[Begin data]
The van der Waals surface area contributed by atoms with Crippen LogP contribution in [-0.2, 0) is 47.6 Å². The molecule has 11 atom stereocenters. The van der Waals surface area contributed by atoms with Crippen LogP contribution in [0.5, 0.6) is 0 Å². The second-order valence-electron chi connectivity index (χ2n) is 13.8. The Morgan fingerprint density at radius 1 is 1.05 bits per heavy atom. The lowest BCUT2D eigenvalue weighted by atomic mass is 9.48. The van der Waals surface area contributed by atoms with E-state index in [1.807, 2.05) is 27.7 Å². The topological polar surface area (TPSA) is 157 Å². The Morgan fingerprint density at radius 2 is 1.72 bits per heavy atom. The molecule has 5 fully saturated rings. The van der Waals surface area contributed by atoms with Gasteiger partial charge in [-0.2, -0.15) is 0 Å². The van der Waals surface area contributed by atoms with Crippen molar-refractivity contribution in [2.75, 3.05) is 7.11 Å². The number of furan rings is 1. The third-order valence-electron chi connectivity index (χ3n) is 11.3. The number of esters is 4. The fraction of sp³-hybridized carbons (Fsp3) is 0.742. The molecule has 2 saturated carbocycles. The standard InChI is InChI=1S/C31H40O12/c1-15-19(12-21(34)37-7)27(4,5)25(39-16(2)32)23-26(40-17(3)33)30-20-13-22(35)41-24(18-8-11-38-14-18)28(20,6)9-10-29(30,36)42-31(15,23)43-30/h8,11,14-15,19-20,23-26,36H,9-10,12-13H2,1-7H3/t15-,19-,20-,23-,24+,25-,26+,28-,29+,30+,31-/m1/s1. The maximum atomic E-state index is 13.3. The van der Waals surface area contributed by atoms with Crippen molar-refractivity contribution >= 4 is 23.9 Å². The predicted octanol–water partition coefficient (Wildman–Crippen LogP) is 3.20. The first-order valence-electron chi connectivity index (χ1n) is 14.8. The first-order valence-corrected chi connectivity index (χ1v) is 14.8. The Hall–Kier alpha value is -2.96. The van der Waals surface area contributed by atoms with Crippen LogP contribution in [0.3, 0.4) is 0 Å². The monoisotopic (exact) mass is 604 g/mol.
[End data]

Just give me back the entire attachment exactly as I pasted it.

The van der Waals surface area contributed by atoms with Crippen LogP contribution in [-0.2, 0) is 47.6 Å². The molecule has 11 atom stereocenters. The van der Waals surface area contributed by atoms with Crippen LogP contribution in [0.5, 0.6) is 0 Å². The second-order valence-electron chi connectivity index (χ2n) is 13.8. The Morgan fingerprint density at radius 1 is 1.05 bits per heavy atom. The lowest BCUT2D eigenvalue weighted by atomic mass is 9.48. The van der Waals surface area contributed by atoms with E-state index in [1.807, 2.05) is 27.7 Å². The topological polar surface area (TPSA) is 157 Å². The Morgan fingerprint density at radius 2 is 1.72 bits per heavy atom. The molecule has 5 fully saturated rings. The van der Waals surface area contributed by atoms with Gasteiger partial charge in [-0.2, -0.15) is 0 Å². The van der Waals surface area contributed by atoms with Crippen molar-refractivity contribution in [2.75, 3.05) is 7.11 Å². The number of furan rings is 1. The third-order valence-electron chi connectivity index (χ3n) is 11.3. The number of esters is 4. The fraction of sp³-hybridized carbons (Fsp3) is 0.742. The molecule has 2 saturated carbocycles. The standard InChI is InChI=1S/C31H40O12/c1-15-19(12-21(34)37-7)27(4,5)25(39-16(2)32)23-26(40-17(3)33)30-20-13-22(35)41-24(18-8-11-38-14-18)28(20,6)9-10-29(30,36)42-31(15,23)43-30/h8,11,14-15,19-20,23-26,36H,9-10,12-13H2,1-7H3/t15-,19-,20-,23-,24+,25-,26+,28-,29+,30+,31-/m1/s1. The maximum atomic E-state index is 13.3. The van der Waals surface area contributed by atoms with Crippen molar-refractivity contribution >= 4 is 23.9 Å². The predicted octanol–water partition coefficient (Wildman–Crippen LogP) is 3.20. The first-order valence-electron chi connectivity index (χ1n) is 14.8. The first-order valence-corrected chi connectivity index (χ1v) is 14.8. The Hall–Kier alpha value is -2.96. The van der Waals surface area contributed by atoms with Crippen LogP contribution in [0.3, 0.4) is 0 Å². The monoisotopic (exact) mass is 604 g/mol.